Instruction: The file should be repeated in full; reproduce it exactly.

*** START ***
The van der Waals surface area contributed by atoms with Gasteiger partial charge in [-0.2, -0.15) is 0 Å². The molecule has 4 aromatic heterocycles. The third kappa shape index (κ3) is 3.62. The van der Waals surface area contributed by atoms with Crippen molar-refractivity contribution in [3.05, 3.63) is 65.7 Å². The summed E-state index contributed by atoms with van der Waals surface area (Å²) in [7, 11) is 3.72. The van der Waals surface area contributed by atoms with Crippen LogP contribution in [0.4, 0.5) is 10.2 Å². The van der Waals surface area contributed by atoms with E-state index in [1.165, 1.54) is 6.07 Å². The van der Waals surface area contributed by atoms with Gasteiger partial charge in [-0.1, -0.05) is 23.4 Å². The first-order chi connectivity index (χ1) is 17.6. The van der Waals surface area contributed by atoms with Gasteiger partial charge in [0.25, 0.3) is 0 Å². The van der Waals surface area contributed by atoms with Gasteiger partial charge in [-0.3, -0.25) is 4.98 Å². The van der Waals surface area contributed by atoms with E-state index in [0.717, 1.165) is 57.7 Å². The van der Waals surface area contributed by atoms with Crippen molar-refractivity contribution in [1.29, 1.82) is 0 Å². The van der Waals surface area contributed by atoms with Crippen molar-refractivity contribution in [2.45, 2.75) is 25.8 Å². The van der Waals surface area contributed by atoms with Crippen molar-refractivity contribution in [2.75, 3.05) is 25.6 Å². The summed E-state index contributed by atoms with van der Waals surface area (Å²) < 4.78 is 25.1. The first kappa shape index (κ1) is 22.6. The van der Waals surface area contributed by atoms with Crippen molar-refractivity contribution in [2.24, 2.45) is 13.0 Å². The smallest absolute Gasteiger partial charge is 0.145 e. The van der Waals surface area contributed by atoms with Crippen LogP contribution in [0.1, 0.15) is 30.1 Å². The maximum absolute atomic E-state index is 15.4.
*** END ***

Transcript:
The van der Waals surface area contributed by atoms with Gasteiger partial charge in [-0.2, -0.15) is 0 Å². The molecule has 4 aromatic heterocycles. The third kappa shape index (κ3) is 3.62. The van der Waals surface area contributed by atoms with Crippen molar-refractivity contribution in [3.05, 3.63) is 65.7 Å². The summed E-state index contributed by atoms with van der Waals surface area (Å²) in [7, 11) is 3.72. The van der Waals surface area contributed by atoms with Crippen LogP contribution in [0.4, 0.5) is 10.2 Å². The van der Waals surface area contributed by atoms with E-state index in [1.165, 1.54) is 6.07 Å². The van der Waals surface area contributed by atoms with Gasteiger partial charge in [-0.1, -0.05) is 23.4 Å². The first-order chi connectivity index (χ1) is 17.6. The van der Waals surface area contributed by atoms with Gasteiger partial charge in [0.25, 0.3) is 0 Å². The van der Waals surface area contributed by atoms with Gasteiger partial charge in [-0.3, -0.25) is 4.98 Å². The van der Waals surface area contributed by atoms with E-state index in [0.717, 1.165) is 57.7 Å². The van der Waals surface area contributed by atoms with Crippen molar-refractivity contribution in [1.29, 1.82) is 0 Å². The van der Waals surface area contributed by atoms with Crippen molar-refractivity contribution in [2.45, 2.75) is 25.8 Å². The van der Waals surface area contributed by atoms with Crippen molar-refractivity contribution in [2.75, 3.05) is 25.6 Å². The summed E-state index contributed by atoms with van der Waals surface area (Å²) < 4.78 is 25.1. The first kappa shape index (κ1) is 22.6. The van der Waals surface area contributed by atoms with Crippen molar-refractivity contribution in [2.24, 2.45) is 13.0 Å². The smallest absolute Gasteiger partial charge is 0.145 e. The van der Waals surface area contributed by atoms with Crippen LogP contribution in [0.1, 0.15) is 30.1 Å². The maximum absolute atomic E-state index is 15.4.